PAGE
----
Multi-layered services are the name of the next telecommunications game, says Nokia Corp., and they rely on something Telecom New Zealand Ltd. has already begun to implement — the all-IP (Internet Protocol) network.
Telcos will begin to offer services that blur the lines between mobile and fixed-line connections and between voice and data, say Nokia’s director of broadband access, Stephen Tsang, and the company’s Kiwi expatriate director of marketing for broadband, Graham Ellis.
“Rich calls, where you combine voice with data, are the future,” says Ellis, who says to do that telco operators must move towards an all-IP network. “Once you’ve merged all services into a single network you can reduce the cost of supplying a service and introduce new services — you can optimize and extend your offerings.”
Telecom New Zealand recently announced its plan to do just that, though in partnership with French telco Alcatel rather than Finland’s Nokia.
“Once that’s in place you can offer services that are customer-based rather than technology-based,” says Ellis. Consider an e-mail that arrives on the network, he says. “The network will know whether you’re at your desk and if not it will be able to send the e-mail subject line on to your cellphone.”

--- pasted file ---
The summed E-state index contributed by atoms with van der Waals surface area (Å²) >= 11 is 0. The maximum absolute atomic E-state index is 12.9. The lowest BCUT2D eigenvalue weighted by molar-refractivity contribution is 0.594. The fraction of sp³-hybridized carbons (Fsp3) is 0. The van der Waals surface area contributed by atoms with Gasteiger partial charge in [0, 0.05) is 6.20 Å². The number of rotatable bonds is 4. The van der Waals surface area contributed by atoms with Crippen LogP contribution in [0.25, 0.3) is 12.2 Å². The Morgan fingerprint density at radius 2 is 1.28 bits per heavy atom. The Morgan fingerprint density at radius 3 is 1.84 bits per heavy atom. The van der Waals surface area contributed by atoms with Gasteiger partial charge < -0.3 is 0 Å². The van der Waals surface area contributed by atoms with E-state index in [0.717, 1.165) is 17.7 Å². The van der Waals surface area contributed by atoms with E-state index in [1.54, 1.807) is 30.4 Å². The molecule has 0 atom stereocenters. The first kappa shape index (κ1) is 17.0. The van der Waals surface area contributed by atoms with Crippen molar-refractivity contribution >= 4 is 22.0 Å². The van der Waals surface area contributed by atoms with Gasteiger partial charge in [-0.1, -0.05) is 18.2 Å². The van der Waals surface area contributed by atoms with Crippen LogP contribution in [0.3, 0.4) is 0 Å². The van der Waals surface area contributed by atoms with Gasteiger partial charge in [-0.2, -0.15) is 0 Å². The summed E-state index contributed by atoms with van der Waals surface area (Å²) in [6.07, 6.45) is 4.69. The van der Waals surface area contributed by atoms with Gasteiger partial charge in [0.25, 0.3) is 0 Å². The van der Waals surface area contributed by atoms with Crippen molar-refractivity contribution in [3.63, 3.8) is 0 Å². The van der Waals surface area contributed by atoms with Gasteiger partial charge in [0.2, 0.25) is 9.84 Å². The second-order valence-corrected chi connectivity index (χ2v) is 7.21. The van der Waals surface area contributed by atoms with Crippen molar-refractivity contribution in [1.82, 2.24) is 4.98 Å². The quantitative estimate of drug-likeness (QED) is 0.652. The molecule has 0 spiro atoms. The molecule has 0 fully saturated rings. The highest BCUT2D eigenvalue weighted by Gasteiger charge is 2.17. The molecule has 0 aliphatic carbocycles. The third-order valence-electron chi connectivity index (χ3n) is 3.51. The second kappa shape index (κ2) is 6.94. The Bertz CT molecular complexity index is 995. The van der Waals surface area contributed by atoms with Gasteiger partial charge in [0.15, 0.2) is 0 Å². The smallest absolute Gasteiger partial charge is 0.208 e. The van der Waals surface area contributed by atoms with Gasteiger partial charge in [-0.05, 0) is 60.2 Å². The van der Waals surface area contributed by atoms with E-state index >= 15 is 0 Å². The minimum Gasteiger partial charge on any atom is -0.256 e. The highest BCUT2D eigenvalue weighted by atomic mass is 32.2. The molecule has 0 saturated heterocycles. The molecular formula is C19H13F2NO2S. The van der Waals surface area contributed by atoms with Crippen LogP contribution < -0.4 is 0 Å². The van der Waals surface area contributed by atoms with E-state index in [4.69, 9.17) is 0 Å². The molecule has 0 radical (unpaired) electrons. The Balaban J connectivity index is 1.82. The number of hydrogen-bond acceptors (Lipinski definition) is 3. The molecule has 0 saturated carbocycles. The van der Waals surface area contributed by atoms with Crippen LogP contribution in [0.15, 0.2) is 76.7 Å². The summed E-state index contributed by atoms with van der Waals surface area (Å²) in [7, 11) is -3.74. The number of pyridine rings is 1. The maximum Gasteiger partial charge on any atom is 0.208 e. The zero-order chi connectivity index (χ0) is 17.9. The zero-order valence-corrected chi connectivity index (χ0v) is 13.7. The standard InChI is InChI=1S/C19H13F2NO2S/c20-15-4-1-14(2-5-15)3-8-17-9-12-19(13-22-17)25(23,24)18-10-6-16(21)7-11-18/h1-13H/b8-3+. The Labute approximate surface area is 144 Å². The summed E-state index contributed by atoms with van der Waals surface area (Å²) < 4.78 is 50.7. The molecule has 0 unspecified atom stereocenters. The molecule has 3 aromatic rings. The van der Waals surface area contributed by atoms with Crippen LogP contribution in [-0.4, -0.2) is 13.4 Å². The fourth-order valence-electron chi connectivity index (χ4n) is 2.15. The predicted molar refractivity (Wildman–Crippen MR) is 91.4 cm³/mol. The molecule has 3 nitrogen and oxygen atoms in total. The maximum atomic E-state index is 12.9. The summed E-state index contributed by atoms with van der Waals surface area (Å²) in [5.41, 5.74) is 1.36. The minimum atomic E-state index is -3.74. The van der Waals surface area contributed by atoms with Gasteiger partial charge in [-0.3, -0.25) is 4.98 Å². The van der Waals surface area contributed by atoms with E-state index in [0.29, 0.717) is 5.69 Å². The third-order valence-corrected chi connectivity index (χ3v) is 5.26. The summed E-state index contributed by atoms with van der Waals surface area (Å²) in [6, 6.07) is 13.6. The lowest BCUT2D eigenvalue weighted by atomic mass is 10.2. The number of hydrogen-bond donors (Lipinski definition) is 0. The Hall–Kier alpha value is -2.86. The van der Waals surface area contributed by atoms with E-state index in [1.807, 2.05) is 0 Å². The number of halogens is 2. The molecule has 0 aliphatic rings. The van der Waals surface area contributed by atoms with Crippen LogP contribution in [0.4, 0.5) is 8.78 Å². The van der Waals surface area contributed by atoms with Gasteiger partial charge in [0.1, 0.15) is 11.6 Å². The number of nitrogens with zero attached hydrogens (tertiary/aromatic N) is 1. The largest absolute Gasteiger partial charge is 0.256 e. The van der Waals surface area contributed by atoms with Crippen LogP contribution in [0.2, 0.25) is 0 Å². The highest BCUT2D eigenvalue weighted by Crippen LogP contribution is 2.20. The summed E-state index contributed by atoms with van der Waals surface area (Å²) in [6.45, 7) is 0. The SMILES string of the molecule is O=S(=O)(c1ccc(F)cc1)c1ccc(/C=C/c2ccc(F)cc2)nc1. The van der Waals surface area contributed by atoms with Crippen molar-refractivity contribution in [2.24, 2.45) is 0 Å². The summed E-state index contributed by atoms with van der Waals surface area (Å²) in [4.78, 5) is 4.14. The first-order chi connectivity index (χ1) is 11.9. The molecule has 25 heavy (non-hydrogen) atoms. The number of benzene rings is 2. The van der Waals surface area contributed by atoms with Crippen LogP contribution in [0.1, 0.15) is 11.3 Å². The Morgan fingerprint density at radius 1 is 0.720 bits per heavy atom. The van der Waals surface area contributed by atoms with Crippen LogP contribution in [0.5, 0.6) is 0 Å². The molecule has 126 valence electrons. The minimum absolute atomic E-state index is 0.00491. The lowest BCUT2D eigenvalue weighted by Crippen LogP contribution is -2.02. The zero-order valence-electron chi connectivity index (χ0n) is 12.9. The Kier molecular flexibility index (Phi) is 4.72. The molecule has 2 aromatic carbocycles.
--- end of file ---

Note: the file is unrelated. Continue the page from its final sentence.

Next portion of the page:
Tsang offers another example in the consumer market. “When you log on to the movie server via your TV set, the system notes that you’re using your TV and gives you an interface to match. Log on via your Nokia Communicator, for example, and a different interface will offer you perhaps only the movie trailers.”
Ellis says the same flexibility can be used by an entire household. “If you’re working from home and need to send out a large file you may need more bandwidth upstream, so the network realizes this and adapts. But once you’ve finished for the day and want to watch a movie, then the network shifts to allow you the maximum download possible.”
Tsang says Nokia is already building the equipment needed to offer such services.
“We’re building intelligent routers and servers that sit at the edge of an all-IP network as well as second-generation DSLAMs that can handle the throughput.”
Once users begin to take advantage of multiple channels of data to a home, the demands on the DSLAMs and the exchanges will increase exponentially, demanding an upgrade in the technology deployed.
“Legacy systems aren’t going to cope with the bandwidth demands of a home that has someone working, someone else playing games and a third person watching a movie over DSL.”
While watching TV over your DSL connection may seem far-fetched, Ellis says Telecom’s existing network could offer such a facility.
“You don’t have to wait for VDSL (very fast DSL) and speeds of 20 to 52M bits per second download. You can offer TV services over ADSL at the moment.” The problem is that the number of users making use of such a service at any one time may degrade overall performance. Ellis expects to see the VDSL offerings coming to market commercially in the next year or so.
“Germany, for example, has been trialling VDSL for the last four years.”